The other most likely unknown should come from the left. Someone who is similar to Julius Malema in many ways. Someone who'll find a way to harness the anger that so many people feel even better than the Young Lion is able to. It'll be someone who is able to get a crowd going, to make them roar. He'll be an Obama of the angry left, with a gifted tongue. There will be more sophistication as well, the use of social media which the Youth League has simply insulted.
But this new force will face a critical problem, organisation. The role of organisation is often overlooked in our politics, but it's crucial. What the ANC and the DA have are branches, a presence in many parts of the country. They also have mechanisms to manage themselves and to deal with disputes that may arise. We all know that when these structures go wrong, parties descend into Cope. To create these from scratch is hard. And we are too big a country it seems for one person to make it all happen on their own, they will need a strong team behind them.
Okay, so much for those now possibly known unknowns, what else could happen?
How about the rise of a socially conservative group around social issues. This may be distressing, but we are overdue for a bit of a lurch back socially. We have moved so quickly as a society to embrace issues and legislation around gay rights, female participation in the economy etc., that it's forgotten that many people have been left behind. They do not believe this has been progress and winding the clock back would be just fine by them.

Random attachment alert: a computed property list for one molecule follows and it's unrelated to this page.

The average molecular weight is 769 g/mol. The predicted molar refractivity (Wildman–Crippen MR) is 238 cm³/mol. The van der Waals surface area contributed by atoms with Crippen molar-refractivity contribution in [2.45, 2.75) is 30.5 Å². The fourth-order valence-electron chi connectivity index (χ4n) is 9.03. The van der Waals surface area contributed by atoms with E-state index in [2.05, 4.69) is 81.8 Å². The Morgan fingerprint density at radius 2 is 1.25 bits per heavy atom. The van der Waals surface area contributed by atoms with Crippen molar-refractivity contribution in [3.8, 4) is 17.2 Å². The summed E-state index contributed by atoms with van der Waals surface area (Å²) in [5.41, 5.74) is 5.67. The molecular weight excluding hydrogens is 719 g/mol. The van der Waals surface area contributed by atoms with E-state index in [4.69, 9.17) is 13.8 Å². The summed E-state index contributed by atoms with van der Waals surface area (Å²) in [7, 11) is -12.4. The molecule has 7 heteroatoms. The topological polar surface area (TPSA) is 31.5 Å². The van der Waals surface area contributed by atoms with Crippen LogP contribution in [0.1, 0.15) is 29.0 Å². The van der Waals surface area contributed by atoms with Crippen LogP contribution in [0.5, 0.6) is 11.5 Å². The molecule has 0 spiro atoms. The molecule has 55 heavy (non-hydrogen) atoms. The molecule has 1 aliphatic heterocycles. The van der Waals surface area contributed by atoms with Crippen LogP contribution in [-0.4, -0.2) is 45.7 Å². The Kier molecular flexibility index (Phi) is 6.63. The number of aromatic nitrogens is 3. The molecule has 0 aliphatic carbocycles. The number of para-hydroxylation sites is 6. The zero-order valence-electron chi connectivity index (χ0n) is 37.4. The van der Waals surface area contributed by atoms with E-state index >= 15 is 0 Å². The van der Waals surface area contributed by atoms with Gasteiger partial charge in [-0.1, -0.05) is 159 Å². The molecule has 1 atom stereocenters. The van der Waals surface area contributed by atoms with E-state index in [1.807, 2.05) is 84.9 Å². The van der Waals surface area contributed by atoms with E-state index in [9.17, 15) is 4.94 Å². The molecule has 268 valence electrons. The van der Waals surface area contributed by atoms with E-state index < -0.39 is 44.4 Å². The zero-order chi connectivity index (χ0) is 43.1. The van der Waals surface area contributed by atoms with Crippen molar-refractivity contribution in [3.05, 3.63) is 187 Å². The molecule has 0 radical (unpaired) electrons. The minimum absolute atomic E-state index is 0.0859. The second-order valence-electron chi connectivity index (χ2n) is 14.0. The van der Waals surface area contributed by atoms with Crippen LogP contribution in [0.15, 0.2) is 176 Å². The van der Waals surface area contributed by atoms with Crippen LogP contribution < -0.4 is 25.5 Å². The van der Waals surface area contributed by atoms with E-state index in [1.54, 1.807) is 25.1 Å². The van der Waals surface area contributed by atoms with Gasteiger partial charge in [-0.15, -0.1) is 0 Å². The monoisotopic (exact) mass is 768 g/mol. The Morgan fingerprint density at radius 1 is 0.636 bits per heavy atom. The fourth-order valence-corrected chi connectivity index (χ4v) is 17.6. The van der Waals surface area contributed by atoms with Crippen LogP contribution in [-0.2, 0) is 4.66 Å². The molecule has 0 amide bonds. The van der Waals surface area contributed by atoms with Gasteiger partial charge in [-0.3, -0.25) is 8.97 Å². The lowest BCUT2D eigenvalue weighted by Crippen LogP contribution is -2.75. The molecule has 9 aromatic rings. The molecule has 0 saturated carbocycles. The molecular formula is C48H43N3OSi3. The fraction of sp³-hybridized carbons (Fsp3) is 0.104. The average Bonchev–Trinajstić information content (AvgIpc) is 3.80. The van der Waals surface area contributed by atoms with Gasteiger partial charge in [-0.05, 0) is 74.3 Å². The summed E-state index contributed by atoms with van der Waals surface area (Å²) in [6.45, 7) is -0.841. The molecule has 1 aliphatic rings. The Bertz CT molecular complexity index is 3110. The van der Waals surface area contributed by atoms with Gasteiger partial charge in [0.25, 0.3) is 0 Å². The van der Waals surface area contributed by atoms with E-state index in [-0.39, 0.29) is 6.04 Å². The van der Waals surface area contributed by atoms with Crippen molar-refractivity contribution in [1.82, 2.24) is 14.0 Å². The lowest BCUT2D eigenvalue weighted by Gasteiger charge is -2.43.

Obviously some of these people will back a religious leader, but there is still space for someone to exploit this frustration. First, pick an issue that is simple and not divisive, that won't end with people saying nasty things about each other. Changing the liquor laws or stopping gambling would be a goodie. You can take aim at nasty capitalists who are not loved by... well, anyone. The US went through this phase, it started with some socially conservative groups and ended with prohibition. These organisations were powerful. It could spin off from a religious movement, but could gain more traction if it's just a single issue group. It appears this is an organisation more likely to get backing from worried parents than angry stone throwers. There is a strongish chance that this group could have a feminine touch in its leadership.
Of course, you don't need my upside-down crystal ball to tell you the most likely next big thing that will shake our politics is not a known known or a known unknown, but an unknown unknown that will happen in the mainstream. We are a country where a court ruling can bring down a president. So just for fun (and so we can claim credit if it ever happens), how about a big merger between parties that currently exist. Or could something completely new happen with social media, cellphones and the angry youth. Could a flash mob, mobilised by Twitter messages in Xhosa, lead to the death of a child and demands that police take a tougher line on protests? Or could a flash mob spark an over-zealous police reaction, officers kill people on live telly and the opposite reaction occurs?
In the end, it doesn't really matter what will happen, just that something does. No, this isn't a dip at Zuma or Zille. It's just that for us to grow and change as a society, change must come. And it will bring unknown unknowns with it. We cannot wait. DM
Grootes is an EWN reporter.
Photo: Daily Maverick